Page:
The Stairmaster is beyond me. Climbing stairs endlessly is like Sisyphus and his hill and who needs more of that in their lives when there are taxes to be done every year not to mention having to cut your nails for the rest of your life?
I don’t understand the appeal of climbing endlessly and slowly. At least on a treadmill you’re moving quickly to get nowhere.
Well, if you’re doing it right anyway. Not like that lady who brings her magazine and sets the machine on, like, 1 mph with no slope. She has definitely spent at least $200 on her outfit though. And then there’s the trip to the grocery checkout for that fashion mag. And maybe she had to walk the gym bill from her car to the post box, so that counts for something. There’s a calorie burn in there somewhere. And she gets points for making me feel better about how hard I’m working, which is not nearly as hard as the girl next to me who must be bionic, really, because who goes that fast?
I’ve gotten off my point. My point is that I’ve stopped going to the gym.
Correction: I’ve stopped paying the gym for not going. I put my membership on hold. Why? Because now I live on a Stairmaster.
Yes, my least favorite gym machine has come into my everyday life. We live on the side of a hill at the top of a hill and the bottom of a hill. Well, really, the top and bottom of several hills. Welcome to Potrero Hill. The views are amazing, but holy God, the hills.
Our beloved former apartment was also in Potrero Hill but just on the edge, on the flat bit leading to other flat, reasonable neighborhoods. My calves will be happy to tell you how much we don’t live there anymore.
Our house is on the up side of the street: we’re perched on bed rock above the street rather than our lower across-the-street neighbors who are also on bedrock but whose front doors are at street level. One steep set of stairs up to our basement level then another set of stairs up to the front door. This is a wonderful set-up for carrying a baby, a stroller, groceries, mail and coffee.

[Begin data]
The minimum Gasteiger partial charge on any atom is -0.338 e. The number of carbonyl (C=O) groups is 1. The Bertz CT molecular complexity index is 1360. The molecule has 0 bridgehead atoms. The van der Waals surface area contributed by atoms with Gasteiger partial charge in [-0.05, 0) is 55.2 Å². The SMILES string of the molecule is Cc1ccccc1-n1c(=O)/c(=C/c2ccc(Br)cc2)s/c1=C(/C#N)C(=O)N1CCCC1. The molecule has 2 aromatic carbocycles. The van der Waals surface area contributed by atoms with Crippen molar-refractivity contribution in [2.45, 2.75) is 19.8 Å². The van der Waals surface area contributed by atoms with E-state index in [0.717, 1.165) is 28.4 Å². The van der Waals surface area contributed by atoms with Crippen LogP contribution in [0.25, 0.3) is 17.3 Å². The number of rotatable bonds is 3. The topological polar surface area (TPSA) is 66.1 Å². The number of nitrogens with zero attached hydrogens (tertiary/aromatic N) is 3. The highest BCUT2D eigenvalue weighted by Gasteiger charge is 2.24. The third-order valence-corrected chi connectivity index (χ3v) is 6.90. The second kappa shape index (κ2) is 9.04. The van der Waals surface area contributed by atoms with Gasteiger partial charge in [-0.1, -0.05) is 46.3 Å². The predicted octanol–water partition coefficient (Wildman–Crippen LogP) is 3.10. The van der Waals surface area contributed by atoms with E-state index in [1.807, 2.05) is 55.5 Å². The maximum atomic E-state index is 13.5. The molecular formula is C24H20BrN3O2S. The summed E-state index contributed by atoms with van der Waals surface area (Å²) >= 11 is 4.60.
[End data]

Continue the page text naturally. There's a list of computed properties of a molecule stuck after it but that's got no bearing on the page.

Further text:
(We have no garage for storing things like strollers: cutting one into the hill will cost, depending on who you ask $50K or $200K, which could be better spent on purchasing and staffing a litter for me and A. to get around. Stripey curtains please, if you’re thinking of springing for it.)
Our house is also the very last house on a half block of flat before a steep downhill slope. This means if I drop anything while unloading the car, it is going to roll away. Far away. Even things not generally considered roll-worthy will have a go at our hill. Why not? It might be their only chance at it. Look at the credit the wheel gets for advancing civilization. Why wouldn’t a square block or a flat book want to even up the score?
In the other direction, beyond the flat bit, we’re at the intersection of the bottom of two just-as-steep hills. There is literally nowhere to go but up.
But let’s get back to the stairs. In some previous owner’s wisdom – or significant budgetary constraints – when they added the living room and our giant upstairs bedroom above it onto the house, they thought it’d be brilliant to use the space under the new stairs for a small bathroom. Excellent. Good. Unfortunately, they failed to put a bathroom on the second floor for the now-sleeping-upstairs residents.
You see where I’m going with this. Any trip to the bathroom from the bedroom involves fourteen stairs down and another fourteen (well, the same fourteen really) back up. In the middle of the night. It’s like a mini workout at 2AM. A very, very unwelcome workout at 2AM.
So as far as stairs are concerned, I’m sorted. Really. Don’t get me stairs for Christmas. I don’t really like them and now I have tons. They’re like tube socks. Or Carters underwear. Stop with the stairs already. Someone get me a slide. Or a human-sized version of that suction tube thing from at the bank drive-through. See, now that would be useful. Why didn’t we look for a place with one of those?